Posts Tagged ‘bitchin’’

raditude: conjugatin’ verbs with the greatest of ease

December 4, 2009

Superfluous blogs about albums abound, written by people whose opinions we neither share nor care for. But that’s no reason not to write my own. Even if it is trailing somewhat in the postulative wake of earlier, more on-the-ball blogs. And very much in keeping with the topic, this blog will not be wordy, not be laden with metaphorical malapropisms, not be plagued by Leviathan sentences. Mostly.

Pinkerton was panned by critics. It’s now a classic. Make Believe & The Red Album, it was said, were not of the intellectual, musical & emotional standard we wanted from Weezer, the standard being set by The Blue Album. But that didn’t matter – they were fun, well written pop albums.

So, observe: Raditude. Pitchfork gave it 4.5 out of 10. But every free-thinking music fan knows that was inevitable – if only Animal Collective had released it; it would have been one higher, it would go up to 11, on the basis that Animal Collective were being diverse and creative, ever changing. (I draw your attention to their recent review of Animal Collective’s latest single receiving 10/10 for being consistently different, whilst Tom Waits receives 8/10. But then. He only has one song anyway. Right?) However, it wasn’t by Animal Collective, it was by Weezer, and as a result it wasn’t creative or diverse, it was puerile, silly, dumb. But they were wrong. It isn’t silly. It’s great. It’s bitchin’.

More diverse than The Blue Album, Weezer cover; punk pop, pop, electro, hip hop, bangra and ballad. Can’t Stop Partying, undoubtedly an ironic paean to the party-scene massive, initially grates, but give it time. After this time you’ve given it, like sarcastic wine, it stands out as one of the best tracks on the album – with ‘Lil Wayne guesting, it’s Cuomo’s semi-rap building up to the greatest anti-climactic chorus ever. It’s heart-pumpingly underwhelming. Clever song writing, reflecting the hollowness of hedonism? Lack of a catchy hook? Who cares, it’s fucking cool.

Can’t Stop Partying aside, the choruses are still there, and they are still massive. (If You’re Wondering If I Want You To) I Want You To, Put Me Back Together, Tripping Down The Freeway; refrains made from the stuff to make goths weep for joy. Whilst I’m Your Daddy has an electro-tinted bridge that makes the most club-averted among us wonder if, actually, it is quite fun to be in a club… (clue; it isn’t). Cuomo pulls all this rap, all this electro and all this poseuring off so well because, I think, he’s so un-rap, un-electro and un-poseur. He’s the kid that sang about Kiss posters In The Garage, the kid that got Tired Of Sex. He’s so sincere at his attempts at all these chart-topping genres, and it works, because you can just imagine him in that garage, listening over and over to all these records and working out how to do it. And when he does it, he does it well. There’s also a less pesudo-psychology approach to this; he’s doing it because he wants to do it, because it’s fun – and it’s still done well that way too.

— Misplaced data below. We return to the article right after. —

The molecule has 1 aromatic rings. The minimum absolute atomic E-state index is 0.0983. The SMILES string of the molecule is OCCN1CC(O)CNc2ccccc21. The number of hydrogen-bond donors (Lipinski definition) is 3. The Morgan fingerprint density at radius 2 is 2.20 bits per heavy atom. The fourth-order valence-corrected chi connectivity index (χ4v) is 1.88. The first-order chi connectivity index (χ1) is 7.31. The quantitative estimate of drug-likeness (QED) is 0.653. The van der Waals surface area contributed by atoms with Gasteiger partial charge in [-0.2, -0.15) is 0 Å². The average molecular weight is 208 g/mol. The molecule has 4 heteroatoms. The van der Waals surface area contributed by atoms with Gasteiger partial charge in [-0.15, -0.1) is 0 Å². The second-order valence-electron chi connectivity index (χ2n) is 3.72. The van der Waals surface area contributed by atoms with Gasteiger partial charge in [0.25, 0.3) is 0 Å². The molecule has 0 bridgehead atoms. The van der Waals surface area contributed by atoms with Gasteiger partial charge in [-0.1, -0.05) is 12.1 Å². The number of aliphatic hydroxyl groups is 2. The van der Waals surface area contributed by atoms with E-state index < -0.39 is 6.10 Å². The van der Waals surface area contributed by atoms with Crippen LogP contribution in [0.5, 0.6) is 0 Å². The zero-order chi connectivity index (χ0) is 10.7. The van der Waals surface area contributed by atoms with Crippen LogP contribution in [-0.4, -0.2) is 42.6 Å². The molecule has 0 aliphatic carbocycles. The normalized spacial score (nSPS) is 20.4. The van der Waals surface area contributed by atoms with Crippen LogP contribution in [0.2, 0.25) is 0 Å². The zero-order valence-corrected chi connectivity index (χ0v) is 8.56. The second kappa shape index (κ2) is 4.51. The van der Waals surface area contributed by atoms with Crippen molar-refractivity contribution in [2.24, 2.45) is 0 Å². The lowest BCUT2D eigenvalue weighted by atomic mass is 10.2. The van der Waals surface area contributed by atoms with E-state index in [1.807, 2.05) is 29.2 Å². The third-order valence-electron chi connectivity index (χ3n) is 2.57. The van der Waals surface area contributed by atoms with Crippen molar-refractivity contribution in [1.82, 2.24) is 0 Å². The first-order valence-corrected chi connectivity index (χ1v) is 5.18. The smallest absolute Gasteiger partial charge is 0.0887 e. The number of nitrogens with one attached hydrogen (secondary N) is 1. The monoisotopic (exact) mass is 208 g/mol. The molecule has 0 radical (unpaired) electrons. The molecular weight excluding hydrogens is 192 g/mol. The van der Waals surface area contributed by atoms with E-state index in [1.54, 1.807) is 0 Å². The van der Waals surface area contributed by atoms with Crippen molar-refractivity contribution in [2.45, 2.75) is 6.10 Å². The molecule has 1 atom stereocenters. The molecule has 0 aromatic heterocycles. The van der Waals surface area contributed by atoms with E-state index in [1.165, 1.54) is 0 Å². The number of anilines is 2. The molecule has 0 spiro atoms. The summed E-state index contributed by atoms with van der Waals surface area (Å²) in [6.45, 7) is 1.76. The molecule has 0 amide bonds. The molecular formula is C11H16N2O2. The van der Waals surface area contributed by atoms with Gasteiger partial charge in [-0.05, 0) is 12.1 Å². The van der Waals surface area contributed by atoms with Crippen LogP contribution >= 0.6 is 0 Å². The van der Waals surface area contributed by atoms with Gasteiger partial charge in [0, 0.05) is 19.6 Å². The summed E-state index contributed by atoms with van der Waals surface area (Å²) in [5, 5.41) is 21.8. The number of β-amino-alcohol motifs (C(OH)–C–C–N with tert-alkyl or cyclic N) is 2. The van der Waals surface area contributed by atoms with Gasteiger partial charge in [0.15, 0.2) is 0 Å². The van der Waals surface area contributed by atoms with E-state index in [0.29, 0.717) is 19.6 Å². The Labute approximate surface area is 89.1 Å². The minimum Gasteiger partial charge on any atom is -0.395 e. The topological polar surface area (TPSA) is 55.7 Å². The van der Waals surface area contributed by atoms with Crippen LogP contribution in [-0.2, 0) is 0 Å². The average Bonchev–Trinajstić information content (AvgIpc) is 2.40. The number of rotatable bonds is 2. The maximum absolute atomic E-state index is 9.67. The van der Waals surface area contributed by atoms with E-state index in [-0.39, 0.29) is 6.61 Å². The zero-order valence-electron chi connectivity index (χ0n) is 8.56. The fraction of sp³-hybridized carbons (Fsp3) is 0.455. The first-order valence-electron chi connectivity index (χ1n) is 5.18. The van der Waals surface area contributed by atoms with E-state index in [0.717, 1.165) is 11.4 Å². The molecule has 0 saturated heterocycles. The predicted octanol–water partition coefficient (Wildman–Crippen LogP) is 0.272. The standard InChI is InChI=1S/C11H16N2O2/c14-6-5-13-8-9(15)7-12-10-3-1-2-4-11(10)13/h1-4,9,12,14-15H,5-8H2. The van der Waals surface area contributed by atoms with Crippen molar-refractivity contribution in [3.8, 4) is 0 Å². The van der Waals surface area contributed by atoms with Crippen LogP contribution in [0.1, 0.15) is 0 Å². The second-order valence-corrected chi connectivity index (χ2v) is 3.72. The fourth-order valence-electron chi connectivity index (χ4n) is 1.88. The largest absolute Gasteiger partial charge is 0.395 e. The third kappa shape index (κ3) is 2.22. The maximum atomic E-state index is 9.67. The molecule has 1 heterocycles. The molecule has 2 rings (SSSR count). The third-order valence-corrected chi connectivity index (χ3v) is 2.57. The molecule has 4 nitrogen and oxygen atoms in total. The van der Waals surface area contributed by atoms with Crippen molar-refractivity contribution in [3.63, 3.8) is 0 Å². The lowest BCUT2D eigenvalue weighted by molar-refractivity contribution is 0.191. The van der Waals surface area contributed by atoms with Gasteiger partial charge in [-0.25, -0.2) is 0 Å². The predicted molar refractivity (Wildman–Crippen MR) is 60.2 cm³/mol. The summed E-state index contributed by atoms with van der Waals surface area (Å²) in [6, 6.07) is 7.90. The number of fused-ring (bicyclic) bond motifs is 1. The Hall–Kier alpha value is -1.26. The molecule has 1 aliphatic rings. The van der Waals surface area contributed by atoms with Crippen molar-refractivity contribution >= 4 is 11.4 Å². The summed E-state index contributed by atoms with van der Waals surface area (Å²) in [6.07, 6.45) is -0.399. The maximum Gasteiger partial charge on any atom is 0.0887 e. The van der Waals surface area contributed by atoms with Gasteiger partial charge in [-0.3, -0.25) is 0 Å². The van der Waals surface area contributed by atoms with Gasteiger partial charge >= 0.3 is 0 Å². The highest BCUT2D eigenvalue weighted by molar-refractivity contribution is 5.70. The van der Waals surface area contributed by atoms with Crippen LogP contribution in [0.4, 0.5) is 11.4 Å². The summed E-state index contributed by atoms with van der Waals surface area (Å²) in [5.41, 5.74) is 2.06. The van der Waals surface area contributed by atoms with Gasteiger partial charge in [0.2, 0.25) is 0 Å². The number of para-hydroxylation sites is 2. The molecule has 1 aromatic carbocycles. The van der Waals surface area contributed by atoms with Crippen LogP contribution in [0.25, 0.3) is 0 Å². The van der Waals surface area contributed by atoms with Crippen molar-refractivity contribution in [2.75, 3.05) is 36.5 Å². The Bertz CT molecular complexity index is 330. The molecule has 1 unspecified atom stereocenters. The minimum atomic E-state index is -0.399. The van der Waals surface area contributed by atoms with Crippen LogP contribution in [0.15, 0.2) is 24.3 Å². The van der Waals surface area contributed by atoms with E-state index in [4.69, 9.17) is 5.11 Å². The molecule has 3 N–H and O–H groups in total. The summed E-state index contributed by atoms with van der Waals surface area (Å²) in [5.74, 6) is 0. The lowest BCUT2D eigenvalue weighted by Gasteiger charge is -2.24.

The majority of complaints often involve the words ‘Blue Album’ and ‘intelligent’. People have been expecting another The Blue Album since The Blue Album. So, buy another copy of The Blue Album. Why should a band release another album like that? They’ve already done it to near perfection once already. “God, I wish The Beatles would release another With The Beatles, this Sgt. Pepper stuff’s nothing like their early stuff.”. Weezer already did smart, they already did the emotional album – they’re not whining about it , there’s almost nothing down-beat about Raditude. If Weezer wanted, Weezer would release another ‘smart’ album. But maybe they just want to make fun music. There was never a mission statement, never a carved-in-stone tract; we must remain geek-rock & season our output with a peppering of pop culture references.

There’s the issue of the album art too. It is perhaps the most un-Weezer of their album covers thus far. But, if we’re learning anything today, it’s that Weezer seem to want constantly to be as un-Weezer as possible. Which is exactly what makes them Weezer (there’s a Pitchfork sentence or two for you, if ever I wrote one). I didn’t like it at first. But I got over myself. They don’t care about my stupid opinion, let them put whatever they want on the cover. Granted, in prog, in trendy indie circles, the artwork can often be as important or as influential as the music itself. But since when did Britney’s last album have cover art that was integral to the listening experience? Could you follow the evolution of the album sound over the gatefold-artwork of Black Eyed Peas’ latest? Raditude is fun, party, pop music. They didn’t hire Peter Blake,  H. R. Giger, or use a Bruegel to pretentious effect. They used something fun, and useless.

So, this might not be the Weezer you grew up with. But it’s still Weezer, and actually, for all its apparently throw-away sentiments, it shows that Weezer have in fact grown up. Pinkerton was emotionally fraught, and that’s okay because they were still a young band then. Now, however, they aren’t so young, and perhaps they’ve realised that people don’t want to spend their time wallowing in Mancunian misery, they want to be forever young and fancy free, they just want to live by that old adage; have… a good time… all the time.